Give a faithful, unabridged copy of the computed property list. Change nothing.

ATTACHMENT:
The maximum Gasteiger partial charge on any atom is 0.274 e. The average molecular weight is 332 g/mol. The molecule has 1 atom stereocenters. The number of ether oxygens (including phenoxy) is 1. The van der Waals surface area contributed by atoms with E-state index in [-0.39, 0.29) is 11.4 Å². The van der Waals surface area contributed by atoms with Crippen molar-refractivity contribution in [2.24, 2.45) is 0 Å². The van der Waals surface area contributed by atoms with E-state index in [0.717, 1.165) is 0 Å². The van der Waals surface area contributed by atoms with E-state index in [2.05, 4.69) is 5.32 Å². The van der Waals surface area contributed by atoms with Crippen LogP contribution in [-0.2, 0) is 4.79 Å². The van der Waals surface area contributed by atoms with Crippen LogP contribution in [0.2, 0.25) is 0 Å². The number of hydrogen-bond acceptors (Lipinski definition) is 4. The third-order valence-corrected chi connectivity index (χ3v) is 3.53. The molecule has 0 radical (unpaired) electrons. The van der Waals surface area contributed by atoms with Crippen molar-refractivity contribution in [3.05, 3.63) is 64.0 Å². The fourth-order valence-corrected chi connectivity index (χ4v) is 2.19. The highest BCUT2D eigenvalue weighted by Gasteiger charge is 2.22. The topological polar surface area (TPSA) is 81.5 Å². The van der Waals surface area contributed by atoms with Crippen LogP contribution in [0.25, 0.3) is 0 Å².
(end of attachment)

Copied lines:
The maximum Gasteiger partial charge on any atom is 0.274 e. The average molecular weight is 332 g/mol. The molecule has 1 atom stereocenters. The number of ether oxygens (including phenoxy) is 1. The van der Waals surface area contributed by atoms with E-state index in [-0.39, 0.29) is 11.4 Å². The van der Waals surface area contributed by atoms with Crippen molar-refractivity contribution in [2.24, 2.45) is 0 Å². The van der Waals surface area contributed by atoms with E-state index in [0.717, 1.165) is 0 Å². The van der Waals surface area contributed by atoms with E-state index in [2.05, 4.69) is 5.32 Å². The van der Waals surface area contributed by atoms with Crippen LogP contribution in [-0.2, 0) is 4.79 Å². The van der Waals surface area contributed by atoms with Crippen LogP contribution in [0.2, 0.25) is 0 Å². The number of hydrogen-bond acceptors (Lipinski definition) is 4. The third-order valence-corrected chi connectivity index (χ3v) is 3.53. The molecule has 0 radical (unpaired) electrons. The van der Waals surface area contributed by atoms with Crippen molar-refractivity contribution in [3.05, 3.63) is 64.0 Å². The fourth-order valence-corrected chi connectivity index (χ4v) is 2.19. The highest BCUT2D eigenvalue weighted by Gasteiger charge is 2.22. The topological polar surface area (TPSA) is 81.5 Å². The van der Waals surface area contributed by atoms with Crippen LogP contribution in [0.25, 0.3) is 0 Å².